It has a cool, almost menthol, freshness at the top, with an element of turpentine. Then, a peppery layer which moves into spice and the comforting and intoxicating depth of the frankincense. It doesn’t dominate, but has a delicate richness, very much like John’s goal in the creation - see his quote above. The packaging reminds me of Miller Harris.”
Part of Miller Harris’ premium ‘Perfumer’s Library’ collection, Le Cèdre is the latest unisex addition. For the adventurer, it is a spicy tale of cedarwood and black orchid. It features top notes of pink and black pepper, a heart of black orchid and mimosa and, of course, the base of Texas cedarwood and musk.
TheChicGeek says, “I really like the top of this. The black pepper is raw yet clean. The black orchid isn’t the Tom Ford type, but something softer and more subtle all on the warm foundation of the cedar wood. The only issue is that the pepper quickly disappears and it would be nice for it resonate longer. I would say this is on the masculine side of the unisex fragrance spectrum”.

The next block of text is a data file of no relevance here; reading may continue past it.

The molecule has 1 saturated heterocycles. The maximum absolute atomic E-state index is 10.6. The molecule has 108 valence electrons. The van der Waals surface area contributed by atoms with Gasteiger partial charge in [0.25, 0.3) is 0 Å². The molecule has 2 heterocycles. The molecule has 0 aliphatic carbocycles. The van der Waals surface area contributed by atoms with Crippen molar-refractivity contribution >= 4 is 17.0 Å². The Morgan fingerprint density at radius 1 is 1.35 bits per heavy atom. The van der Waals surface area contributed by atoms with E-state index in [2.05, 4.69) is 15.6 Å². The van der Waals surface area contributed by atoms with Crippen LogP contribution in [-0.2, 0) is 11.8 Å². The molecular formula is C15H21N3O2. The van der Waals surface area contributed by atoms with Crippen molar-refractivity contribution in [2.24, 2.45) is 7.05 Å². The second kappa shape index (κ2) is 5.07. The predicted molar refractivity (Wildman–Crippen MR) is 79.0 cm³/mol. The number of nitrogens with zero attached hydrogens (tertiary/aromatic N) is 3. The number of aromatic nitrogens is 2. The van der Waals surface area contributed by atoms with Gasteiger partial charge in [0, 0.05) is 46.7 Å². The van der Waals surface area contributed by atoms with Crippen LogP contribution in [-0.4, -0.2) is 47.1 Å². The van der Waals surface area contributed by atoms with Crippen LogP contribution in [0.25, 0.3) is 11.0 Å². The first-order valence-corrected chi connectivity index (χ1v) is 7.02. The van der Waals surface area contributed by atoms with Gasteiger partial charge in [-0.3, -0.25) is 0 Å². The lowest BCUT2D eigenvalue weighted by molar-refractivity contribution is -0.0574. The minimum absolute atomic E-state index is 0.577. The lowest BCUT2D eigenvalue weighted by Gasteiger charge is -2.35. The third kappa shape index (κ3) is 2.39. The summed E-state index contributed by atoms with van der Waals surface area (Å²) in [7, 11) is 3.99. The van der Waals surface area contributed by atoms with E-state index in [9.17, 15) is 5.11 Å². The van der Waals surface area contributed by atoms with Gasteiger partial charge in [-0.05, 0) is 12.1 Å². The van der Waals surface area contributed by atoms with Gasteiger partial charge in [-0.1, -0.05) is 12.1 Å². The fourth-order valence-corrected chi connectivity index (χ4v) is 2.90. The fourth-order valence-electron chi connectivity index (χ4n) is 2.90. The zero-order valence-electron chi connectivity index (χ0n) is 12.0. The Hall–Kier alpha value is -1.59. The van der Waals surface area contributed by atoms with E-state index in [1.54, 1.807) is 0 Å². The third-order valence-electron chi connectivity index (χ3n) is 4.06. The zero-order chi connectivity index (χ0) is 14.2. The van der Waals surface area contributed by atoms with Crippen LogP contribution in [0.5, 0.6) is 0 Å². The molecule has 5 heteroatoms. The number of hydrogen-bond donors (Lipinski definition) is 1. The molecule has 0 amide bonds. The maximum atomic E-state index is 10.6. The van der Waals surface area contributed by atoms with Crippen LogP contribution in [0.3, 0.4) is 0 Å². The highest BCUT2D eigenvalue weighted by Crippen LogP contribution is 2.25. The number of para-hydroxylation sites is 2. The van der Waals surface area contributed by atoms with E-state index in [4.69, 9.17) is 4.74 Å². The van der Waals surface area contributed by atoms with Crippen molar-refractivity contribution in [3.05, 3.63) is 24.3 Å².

Left - Miller Harris - Le Cèdre - 100ml - £155
Available May 2017
True blue, TheChicGeek uses bold aquas and sky blues to create pops of colour on a clean and fresh base of white. Never one to blend into the background, TheChicGeek stands out amongst the background of brilliant white chalk by mixing the primary shades of blue. How big, how blue, how beautiful!
Get involved #WhiteOut
Credits - Shoes - Blue Sebago Docksides Ariaprene, White Jeans G-Star RAW, Bomber Jacket - Villain, Jean Jacket - GAP, Watch - Nixon, Bum-Bag - UTC100, Bag - UTC00, Shirt - Topman, Blue Neckerchief With Piping - Thomas Pink, Blue Neckerchief - John Lewis, Blue Fragrance - Marc Jacobs ‘Rain’, Fragrance - Miller Harris Étui Noir
Shot by Robin Forster on Olympus PEN
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TheChicGeek was given the privilege of experiencing BMW’s new limited-edition MRPORTER.COM i3 electric car for his latest series of OOTD. Looking sleek in its navy/black colourway with white highlights, the new BMW i3 X MRPORTER.COM is the city car equivalent of a classic tuxedo.
TheChicGeek thought he’d take a spin around the city and take a first look at the latest crop of buildings springing up in London. Much like the new BMW i3, these buildings will become the future design icons of London.
ART - The first stop was Tate Modern’s new extension, opening this year, housing its video and performance art collection.
Get involved #FutureIcons #BMWi3
Credits - Suit - Acne Studios, Shirt - Paul Smith, Watch - Uniform Wares all from MRPORTER.COM Shoes - Russell & Bromley, Change Tray - Typo, Vetiver Insolent - Miller Harris, La Promeneuse Scented Cameos - Cire Trudon, Blanket (background) - Hackett
Shot by Robin Forster on Olympus PEN